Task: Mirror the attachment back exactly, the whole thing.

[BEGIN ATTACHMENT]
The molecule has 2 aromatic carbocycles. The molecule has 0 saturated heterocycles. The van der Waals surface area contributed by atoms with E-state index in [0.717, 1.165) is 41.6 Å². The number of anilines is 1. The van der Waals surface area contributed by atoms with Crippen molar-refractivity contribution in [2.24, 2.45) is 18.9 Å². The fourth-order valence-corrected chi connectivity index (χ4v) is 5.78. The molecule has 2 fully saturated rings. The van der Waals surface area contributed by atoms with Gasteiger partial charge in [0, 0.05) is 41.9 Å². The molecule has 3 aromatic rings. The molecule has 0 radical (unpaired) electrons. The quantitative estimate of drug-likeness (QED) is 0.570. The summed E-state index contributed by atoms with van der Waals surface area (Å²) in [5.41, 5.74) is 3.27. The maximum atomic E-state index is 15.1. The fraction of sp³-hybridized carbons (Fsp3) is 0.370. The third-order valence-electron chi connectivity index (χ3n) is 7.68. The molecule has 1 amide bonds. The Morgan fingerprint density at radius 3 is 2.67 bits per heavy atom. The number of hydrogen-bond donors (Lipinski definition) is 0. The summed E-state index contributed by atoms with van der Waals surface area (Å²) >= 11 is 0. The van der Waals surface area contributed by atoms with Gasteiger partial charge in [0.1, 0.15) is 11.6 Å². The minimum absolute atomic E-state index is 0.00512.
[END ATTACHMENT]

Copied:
The molecule has 2 aromatic carbocycles. The molecule has 0 saturated heterocycles. The van der Waals surface area contributed by atoms with E-state index in [0.717, 1.165) is 41.6 Å². The number of anilines is 1. The van der Waals surface area contributed by atoms with Crippen molar-refractivity contribution in [2.24, 2.45) is 18.9 Å². The fourth-order valence-corrected chi connectivity index (χ4v) is 5.78. The molecule has 2 fully saturated rings. The van der Waals surface area contributed by atoms with Gasteiger partial charge in [0, 0.05) is 41.9 Å². The molecule has 3 aromatic rings. The molecule has 0 radical (unpaired) electrons. The quantitative estimate of drug-likeness (QED) is 0.570. The summed E-state index contributed by atoms with van der Waals surface area (Å²) in [5.41, 5.74) is 3.27. The maximum atomic E-state index is 15.1. The fraction of sp³-hybridized carbons (Fsp3) is 0.370. The third-order valence-electron chi connectivity index (χ3n) is 7.68. The molecule has 1 amide bonds. The Morgan fingerprint density at radius 3 is 2.67 bits per heavy atom. The number of hydrogen-bond donors (Lipinski definition) is 0. The summed E-state index contributed by atoms with van der Waals surface area (Å²) >= 11 is 0. The van der Waals surface area contributed by atoms with Gasteiger partial charge in [0.1, 0.15) is 11.6 Å². The minimum absolute atomic E-state index is 0.00512.